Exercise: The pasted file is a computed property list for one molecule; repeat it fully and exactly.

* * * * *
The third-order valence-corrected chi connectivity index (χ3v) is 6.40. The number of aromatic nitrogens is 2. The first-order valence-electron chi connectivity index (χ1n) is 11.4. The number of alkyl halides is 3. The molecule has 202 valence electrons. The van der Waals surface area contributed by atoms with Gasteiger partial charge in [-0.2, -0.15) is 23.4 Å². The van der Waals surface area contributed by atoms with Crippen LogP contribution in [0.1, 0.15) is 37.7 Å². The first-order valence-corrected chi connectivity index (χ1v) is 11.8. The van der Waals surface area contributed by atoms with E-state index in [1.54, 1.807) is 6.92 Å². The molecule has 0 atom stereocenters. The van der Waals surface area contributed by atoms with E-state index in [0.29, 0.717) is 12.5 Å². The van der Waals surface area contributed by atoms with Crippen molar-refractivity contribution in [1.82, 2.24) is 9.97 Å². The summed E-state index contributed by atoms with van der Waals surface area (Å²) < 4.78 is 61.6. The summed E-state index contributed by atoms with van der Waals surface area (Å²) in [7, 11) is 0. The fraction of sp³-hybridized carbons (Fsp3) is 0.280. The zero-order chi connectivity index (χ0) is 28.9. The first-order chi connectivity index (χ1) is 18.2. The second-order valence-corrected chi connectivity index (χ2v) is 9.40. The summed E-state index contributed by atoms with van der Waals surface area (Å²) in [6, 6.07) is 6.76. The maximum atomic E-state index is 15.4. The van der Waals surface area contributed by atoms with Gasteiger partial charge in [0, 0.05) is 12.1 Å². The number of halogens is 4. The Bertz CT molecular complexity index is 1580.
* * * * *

The third-order valence-corrected chi connectivity index (χ3v) is 6.40. The number of aromatic nitrogens is 2. The first-order valence-electron chi connectivity index (χ1n) is 11.4. The number of alkyl halides is 3. The molecule has 202 valence electrons. The van der Waals surface area contributed by atoms with Gasteiger partial charge in [-0.2, -0.15) is 23.4 Å². The van der Waals surface area contributed by atoms with Crippen LogP contribution in [0.1, 0.15) is 37.7 Å². The first-order valence-corrected chi connectivity index (χ1v) is 11.8. The van der Waals surface area contributed by atoms with E-state index in [1.54, 1.807) is 6.92 Å². The molecule has 0 atom stereocenters. The van der Waals surface area contributed by atoms with E-state index in [0.29, 0.717) is 12.5 Å². The van der Waals surface area contributed by atoms with Crippen molar-refractivity contribution in [1.82, 2.24) is 9.97 Å². The summed E-state index contributed by atoms with van der Waals surface area (Å²) < 4.78 is 61.6. The summed E-state index contributed by atoms with van der Waals surface area (Å²) in [7, 11) is 0. The fraction of sp³-hybridized carbons (Fsp3) is 0.280. The zero-order chi connectivity index (χ0) is 28.9. The first-order chi connectivity index (χ1) is 18.2. The second-order valence-corrected chi connectivity index (χ2v) is 9.40. The summed E-state index contributed by atoms with van der Waals surface area (Å²) in [6, 6.07) is 6.76. The maximum atomic E-state index is 15.4. The van der Waals surface area contributed by atoms with Gasteiger partial charge in [0, 0.05) is 12.1 Å². The number of halogens is 4. The Bertz CT molecular complexity index is 1580.